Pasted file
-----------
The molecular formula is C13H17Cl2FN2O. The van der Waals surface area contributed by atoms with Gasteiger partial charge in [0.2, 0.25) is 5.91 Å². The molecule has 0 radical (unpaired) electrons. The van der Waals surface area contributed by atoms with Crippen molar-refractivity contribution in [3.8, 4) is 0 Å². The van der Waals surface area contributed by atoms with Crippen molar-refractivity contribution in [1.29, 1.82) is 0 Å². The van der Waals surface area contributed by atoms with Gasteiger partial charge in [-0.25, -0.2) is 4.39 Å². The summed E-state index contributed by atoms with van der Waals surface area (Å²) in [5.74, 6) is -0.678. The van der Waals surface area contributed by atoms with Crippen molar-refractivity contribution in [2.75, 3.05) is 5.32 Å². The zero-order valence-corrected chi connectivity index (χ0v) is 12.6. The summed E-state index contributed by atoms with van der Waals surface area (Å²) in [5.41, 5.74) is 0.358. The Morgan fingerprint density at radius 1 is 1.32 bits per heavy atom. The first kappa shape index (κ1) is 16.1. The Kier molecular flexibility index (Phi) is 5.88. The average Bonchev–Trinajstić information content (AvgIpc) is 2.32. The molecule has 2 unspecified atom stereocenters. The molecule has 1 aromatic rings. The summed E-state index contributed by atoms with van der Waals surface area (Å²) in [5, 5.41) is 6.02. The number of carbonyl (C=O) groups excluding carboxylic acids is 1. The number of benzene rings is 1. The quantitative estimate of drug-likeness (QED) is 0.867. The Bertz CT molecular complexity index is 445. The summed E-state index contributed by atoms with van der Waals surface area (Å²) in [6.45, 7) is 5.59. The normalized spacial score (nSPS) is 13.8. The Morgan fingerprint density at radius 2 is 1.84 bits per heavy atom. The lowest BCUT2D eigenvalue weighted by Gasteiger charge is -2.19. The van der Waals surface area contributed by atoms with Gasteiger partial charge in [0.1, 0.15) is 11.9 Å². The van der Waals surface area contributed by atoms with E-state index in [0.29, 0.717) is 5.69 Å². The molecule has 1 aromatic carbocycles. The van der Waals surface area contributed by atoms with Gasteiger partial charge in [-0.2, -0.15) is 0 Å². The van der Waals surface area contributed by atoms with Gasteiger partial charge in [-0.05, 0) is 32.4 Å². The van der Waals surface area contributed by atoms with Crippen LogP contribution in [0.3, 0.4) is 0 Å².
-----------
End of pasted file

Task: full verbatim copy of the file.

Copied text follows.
The molecular formula is C13H17Cl2FN2O. The van der Waals surface area contributed by atoms with Gasteiger partial charge in [0.2, 0.25) is 5.91 Å². The molecule has 0 radical (unpaired) electrons. The van der Waals surface area contributed by atoms with Crippen molar-refractivity contribution in [3.8, 4) is 0 Å². The van der Waals surface area contributed by atoms with Crippen molar-refractivity contribution in [1.29, 1.82) is 0 Å². The van der Waals surface area contributed by atoms with Gasteiger partial charge in [-0.25, -0.2) is 4.39 Å². The summed E-state index contributed by atoms with van der Waals surface area (Å²) in [5.74, 6) is -0.678. The van der Waals surface area contributed by atoms with Crippen molar-refractivity contribution in [2.75, 3.05) is 5.32 Å². The zero-order valence-corrected chi connectivity index (χ0v) is 12.6. The summed E-state index contributed by atoms with van der Waals surface area (Å²) in [5.41, 5.74) is 0.358. The Morgan fingerprint density at radius 1 is 1.32 bits per heavy atom. The first kappa shape index (κ1) is 16.1. The Kier molecular flexibility index (Phi) is 5.88. The average Bonchev–Trinajstić information content (AvgIpc) is 2.32. The molecule has 2 unspecified atom stereocenters. The molecule has 1 aromatic rings. The summed E-state index contributed by atoms with van der Waals surface area (Å²) in [5, 5.41) is 6.02. The number of carbonyl (C=O) groups excluding carboxylic acids is 1. The number of benzene rings is 1. The quantitative estimate of drug-likeness (QED) is 0.867. The Bertz CT molecular complexity index is 445. The summed E-state index contributed by atoms with van der Waals surface area (Å²) in [6.45, 7) is 5.59. The normalized spacial score (nSPS) is 13.8. The Morgan fingerprint density at radius 2 is 1.84 bits per heavy atom. The lowest BCUT2D eigenvalue weighted by Gasteiger charge is -2.19. The van der Waals surface area contributed by atoms with Gasteiger partial charge in [0.1, 0.15) is 11.9 Å². The van der Waals surface area contributed by atoms with E-state index in [0.29, 0.717) is 5.69 Å². The molecule has 1 aromatic carbocycles. The van der Waals surface area contributed by atoms with Gasteiger partial charge in [-0.2, -0.15) is 0 Å². The van der Waals surface area contributed by atoms with Gasteiger partial charge in [-0.05, 0) is 32.4 Å². The van der Waals surface area contributed by atoms with Crippen LogP contribution in [0.3, 0.4) is 0 Å².